Birst vs Domo Summary
Birst and Domo serve two quite different needs. Birst is a general purpose BI and data visualization platform that will address the needs of the enterprise. Domo is a management and executive information system, and its strong social and collaboration features mean information can be shared easily and as necessary.
Birst comes with a sophisticated data architecture so that the needs of diverse groups can be satisfied using a single version of the truth. Its analytic capability is also well above average, with embedded predictive analytics and good integration with R. In summary it is a complete enterprise BI solution.
Domo is specifically tailored for ease-of-use, but its analytics capability in no way compares with Birst. The collaboration and sharing facility is very strong, and it also offers executive solutions for senior management. But it falls short of being an enterprise business intelligence solution.
Domo is a cloud BI solution that is targeted at larger businesses, and majors on ease-of-use, social sharing of information and transparent access to diverse data sources. The actual analytic capability is on a par with most other offerings of this genre, but since the platform is geared toward business users the emphasis is primarily simple analytics made available in the simplest way possible. For more complex analytics users will need other tools, but Domo will address the general need for reporting and data visualization for many business users who simply want to see their data in an easily digested format, and with least possible effort. Support for mobile devices and a native iPad app enhance the availability of information considerably.
Connecting to data sources is a very straightforward affair in Domo. This process is enhanced by 1-Click Apps which provide reporting templates based on industry, role, domain and data source. In effect they suggest what should be measured and how it should be represented. Obviously the resulting reports and charts can be modified as needed, but they do provide a good launch pad for further refinement. Card Builder works in a similar manner, allowing users to select data and then recommends a visualization for the data. The Analyzer provides filtering and sorting functionality so that cards (graphs, reports, charts) present data in the required format. The Page is the equivalent of the dashboard, containing multiple Cards. Pages can contain subpages. Cards can also be grouped into Collections. It is easy to see here that Domo is providing plenty of opportunity to manage objects in a way that suits the individual user, and to provide a leg-up in the creation of various reporting objects.It is not particularly sophisticated, but it is well organized and easy to use – the usual trade-off.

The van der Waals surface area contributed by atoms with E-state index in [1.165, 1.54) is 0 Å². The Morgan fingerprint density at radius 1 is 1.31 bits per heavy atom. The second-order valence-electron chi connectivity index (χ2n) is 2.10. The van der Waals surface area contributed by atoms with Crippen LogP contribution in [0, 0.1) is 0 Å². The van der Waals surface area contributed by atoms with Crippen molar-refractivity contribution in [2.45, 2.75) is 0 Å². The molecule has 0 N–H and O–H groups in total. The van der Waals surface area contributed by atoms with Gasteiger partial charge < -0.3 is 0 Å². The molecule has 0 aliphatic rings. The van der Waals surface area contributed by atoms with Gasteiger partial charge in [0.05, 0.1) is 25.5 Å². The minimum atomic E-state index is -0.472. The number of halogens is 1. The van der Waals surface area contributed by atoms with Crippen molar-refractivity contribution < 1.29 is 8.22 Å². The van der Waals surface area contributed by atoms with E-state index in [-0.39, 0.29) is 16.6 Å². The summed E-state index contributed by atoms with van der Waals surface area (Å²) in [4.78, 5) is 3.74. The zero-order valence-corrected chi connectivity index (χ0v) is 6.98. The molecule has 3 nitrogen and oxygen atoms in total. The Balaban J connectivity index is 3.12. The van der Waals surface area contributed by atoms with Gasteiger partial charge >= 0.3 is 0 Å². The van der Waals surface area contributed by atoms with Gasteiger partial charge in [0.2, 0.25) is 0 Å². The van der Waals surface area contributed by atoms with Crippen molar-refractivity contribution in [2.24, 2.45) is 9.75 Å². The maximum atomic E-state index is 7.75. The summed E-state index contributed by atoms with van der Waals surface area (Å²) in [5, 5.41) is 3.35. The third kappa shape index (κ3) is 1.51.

Domo Connectors do all the hard work of providing access to a diverse set of data resources. This includes on-premise applications, databases and cloud based data. There is a large number of these connectors, satisfying the needs of most businesses out-of-the-box. To some extent the Connectors are intelligent and will notify users when the password to a data source has expired. The uploading of data into the Domo database can be scheduled or executed immediately, as required. The merging of data from several different data sources can be accomplished by using Magic – a largely automated, self-service tool with a drag-and-drop graphical interface, that supports functions such as joining, cleaning and transforming data – the usual ETL functions that have traditionally needed technical assistance. The DataFusion utility is a simpler way to join data, and if needed the DataFlows capability allows the use of SQL for ETL processing. Data is uploaded to Domo using the WorkBench, and if security is a major concern data can be de-identified and/or encrypted.
Birst is a cloud (public or private) based BI platform that addresses the needs of both production oriented BI and end-user data visualization and querying. The company calls this a 2-Tier approach, and it is possible because of the excellent data management architecture of the platform.
Many contemporary data visualization platforms are, in effect, point solutions. They confuse the data picture rather than clarify it, by creating their own versions of the truth within a database of their own. They also do not cater for production BI needs which, although currently somewhat unfashionable, are nonetheless here to stay. Production reporting (weekly sales reports for example), executive dashboards and other ‘fixed’ information needs will always be with us, despite the current fascination with all things visual.